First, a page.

Re: Protest Unconstitutional Bill
Feb 10, 1996 10:06 AM
by liesel f. deutsch
Thanks for that reply. I think you're absolutely right. We shouldn't blame
the internet, but rather those raising the children. I hadn't thought of it
in those terms, but it's sure a very valid argument against censoring. It's
like Karma ... laying the blame where it belongs. I hope we do get into a
good discussion about it on theos-l. I think most of us have children &
we've never discussed anything ab0out them at all.
You mention that the subject of raising kids is rarely discussed in TS lit.
I know of 2 references:
Jinarajadasa, in "The New Humanity of Intuition" wrote a chapter he called
"God's Agents - the Children". To quote a little from the first part of his
36pp (given as a speech, it looks like, in 1929)
"I must refer to the splendid work done for the physical nature of the child
in some countries."
"Pestalozzi, Froebel & Montessori.... have focused their attention on the
child as a soul, as a psychic & spiritual being"
Quoting Pestalozzi "no subject taught is worth a sou if it destroys courage
"Teaching is not the essential principle in education; that principle is
love. For love is the eternal emanation of the Divine in us; love is the
central point of all education." I believe in that a lot. The things I
remember best from all the stuff I was taught as a child are the ones that
either my teachers loved to talk about or I loved to do, or both. I still
have a great love for Goethe, because my 1st - 4th grade teacher in Germany
(eons of years & eons of miles away) loved Goethe & taught us about him, &
his mother, & his poetry, & took us to the Goethehaus. I had a year of
European History, lovingly & intelligently taught in HS, & I remember quite
a bit of it. The next year we had a very humdrum teacher for American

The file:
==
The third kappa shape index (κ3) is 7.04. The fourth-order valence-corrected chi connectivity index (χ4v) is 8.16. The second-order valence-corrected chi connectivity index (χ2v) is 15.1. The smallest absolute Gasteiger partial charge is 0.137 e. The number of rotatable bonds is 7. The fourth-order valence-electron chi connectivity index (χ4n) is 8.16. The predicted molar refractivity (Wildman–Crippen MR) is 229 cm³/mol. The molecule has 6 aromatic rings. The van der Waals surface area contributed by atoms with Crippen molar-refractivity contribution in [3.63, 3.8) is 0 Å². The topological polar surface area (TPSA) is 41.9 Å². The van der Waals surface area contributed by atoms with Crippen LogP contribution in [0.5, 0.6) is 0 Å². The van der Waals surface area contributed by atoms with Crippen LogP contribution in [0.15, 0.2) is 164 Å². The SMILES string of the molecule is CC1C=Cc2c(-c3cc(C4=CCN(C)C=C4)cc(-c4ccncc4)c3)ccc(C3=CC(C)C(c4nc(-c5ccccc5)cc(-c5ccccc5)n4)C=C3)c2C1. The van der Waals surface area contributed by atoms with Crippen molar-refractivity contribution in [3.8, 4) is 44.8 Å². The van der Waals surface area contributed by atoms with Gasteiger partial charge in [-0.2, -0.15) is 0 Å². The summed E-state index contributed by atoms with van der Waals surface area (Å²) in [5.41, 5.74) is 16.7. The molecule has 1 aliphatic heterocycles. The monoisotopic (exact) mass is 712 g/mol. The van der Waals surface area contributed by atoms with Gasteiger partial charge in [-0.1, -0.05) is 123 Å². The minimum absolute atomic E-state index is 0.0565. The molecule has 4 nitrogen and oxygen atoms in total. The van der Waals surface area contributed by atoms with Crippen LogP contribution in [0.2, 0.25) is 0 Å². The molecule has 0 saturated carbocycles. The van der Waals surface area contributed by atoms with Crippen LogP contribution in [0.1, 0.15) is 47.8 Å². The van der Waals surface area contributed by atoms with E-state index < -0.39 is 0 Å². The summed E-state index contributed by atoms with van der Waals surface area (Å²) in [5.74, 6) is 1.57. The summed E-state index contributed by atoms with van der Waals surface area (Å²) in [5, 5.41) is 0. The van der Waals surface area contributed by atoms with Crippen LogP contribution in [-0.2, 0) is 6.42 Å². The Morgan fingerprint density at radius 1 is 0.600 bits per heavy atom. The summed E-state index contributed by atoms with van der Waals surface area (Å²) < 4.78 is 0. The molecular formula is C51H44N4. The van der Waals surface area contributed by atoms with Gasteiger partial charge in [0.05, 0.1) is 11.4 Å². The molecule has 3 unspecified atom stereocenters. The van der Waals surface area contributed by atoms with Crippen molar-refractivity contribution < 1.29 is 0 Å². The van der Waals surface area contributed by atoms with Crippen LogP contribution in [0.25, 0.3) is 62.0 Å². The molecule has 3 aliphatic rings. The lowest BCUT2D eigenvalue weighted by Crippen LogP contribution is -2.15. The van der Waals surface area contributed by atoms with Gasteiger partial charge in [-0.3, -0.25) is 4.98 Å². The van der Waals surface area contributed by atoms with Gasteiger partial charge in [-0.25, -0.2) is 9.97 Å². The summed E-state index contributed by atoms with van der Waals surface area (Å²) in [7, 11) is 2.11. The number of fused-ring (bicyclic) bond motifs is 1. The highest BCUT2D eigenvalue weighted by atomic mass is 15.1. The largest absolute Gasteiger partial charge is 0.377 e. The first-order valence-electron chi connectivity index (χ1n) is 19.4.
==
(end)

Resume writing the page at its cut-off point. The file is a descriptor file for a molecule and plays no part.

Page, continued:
History, & I don't remember a thing, except what I picked up as an adult
" Froebel... originated.. Kindergarten...The Kindergarten child, spontaneous
& free & happy, is surely what the child should be, rather than the child
seated on a bench in rows,'like rows of butterflies transfixed with a pin.'"
"Froebel studied... every aspect of life & nature ... so that he might grasp
the unity of nature."
"Montessori ... 'the child is not a lump of clay we are going to mould. ..
The child has a shape of its own, an individuality of its own, & potential
energies of its own..... The child ... is eager to awaken & to understand
.. & to act..... Parents & teachers interfere ... They suppress him in
their attempts to help him, & this is done with the most loving motive of
aiding the child.'" For example "They impose upon the child their rhythm, &
try to force the child to fit into it. Have you not seen a mother ...
holding a child by the hand, & walking at her usual pace as the adult, and
the little one making rapid steps to keep pace ?... That is what is
happening all the time."
Montessori's method "Help me to do it by myself"
The other is a paragraph in Leadbeater's "Inner Life", which he calls "Our
Attitude towards Children".
To quote some of it "They have been entrusted to you, not that you may
domineer over them & brutally ill-treat them, & use them for your own profit
& advantage, but that you may love them & help them in order that they may
be expressions of that divine life. How beyond all words your patience &
compassion should be! How deeply you should feel the honour of being trusted
to serve them this way! ..... As souls you are all about the same age &